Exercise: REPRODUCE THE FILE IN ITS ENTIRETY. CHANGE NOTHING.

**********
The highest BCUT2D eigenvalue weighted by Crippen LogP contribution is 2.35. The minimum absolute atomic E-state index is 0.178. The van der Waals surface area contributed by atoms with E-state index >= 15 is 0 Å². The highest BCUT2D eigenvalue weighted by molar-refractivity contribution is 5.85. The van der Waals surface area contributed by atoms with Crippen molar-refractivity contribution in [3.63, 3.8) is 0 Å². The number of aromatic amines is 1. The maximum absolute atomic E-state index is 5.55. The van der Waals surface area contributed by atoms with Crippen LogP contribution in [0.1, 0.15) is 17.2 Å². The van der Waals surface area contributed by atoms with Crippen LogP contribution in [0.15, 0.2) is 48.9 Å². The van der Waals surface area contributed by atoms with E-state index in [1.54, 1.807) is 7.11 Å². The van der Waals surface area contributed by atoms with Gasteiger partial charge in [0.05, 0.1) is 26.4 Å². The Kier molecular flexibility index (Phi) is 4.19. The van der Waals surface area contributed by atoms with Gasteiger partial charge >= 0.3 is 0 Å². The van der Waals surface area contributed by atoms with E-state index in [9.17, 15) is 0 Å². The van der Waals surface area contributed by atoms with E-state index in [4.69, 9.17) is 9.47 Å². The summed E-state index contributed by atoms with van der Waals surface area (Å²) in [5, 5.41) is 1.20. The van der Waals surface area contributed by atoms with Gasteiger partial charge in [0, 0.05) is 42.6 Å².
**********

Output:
The highest BCUT2D eigenvalue weighted by Crippen LogP contribution is 2.35. The minimum absolute atomic E-state index is 0.178. The van der Waals surface area contributed by atoms with E-state index >= 15 is 0 Å². The highest BCUT2D eigenvalue weighted by molar-refractivity contribution is 5.85. The van der Waals surface area contributed by atoms with Crippen molar-refractivity contribution in [3.63, 3.8) is 0 Å². The number of aromatic amines is 1. The maximum absolute atomic E-state index is 5.55. The van der Waals surface area contributed by atoms with Crippen LogP contribution in [0.1, 0.15) is 17.2 Å². The van der Waals surface area contributed by atoms with Crippen LogP contribution in [0.15, 0.2) is 48.9 Å². The van der Waals surface area contributed by atoms with E-state index in [1.54, 1.807) is 7.11 Å². The van der Waals surface area contributed by atoms with Gasteiger partial charge in [0.05, 0.1) is 26.4 Å². The Kier molecular flexibility index (Phi) is 4.19. The van der Waals surface area contributed by atoms with Gasteiger partial charge >= 0.3 is 0 Å². The van der Waals surface area contributed by atoms with E-state index in [9.17, 15) is 0 Å². The van der Waals surface area contributed by atoms with E-state index in [4.69, 9.17) is 9.47 Å². The summed E-state index contributed by atoms with van der Waals surface area (Å²) in [5, 5.41) is 1.20. The van der Waals surface area contributed by atoms with Gasteiger partial charge in [0, 0.05) is 42.6 Å².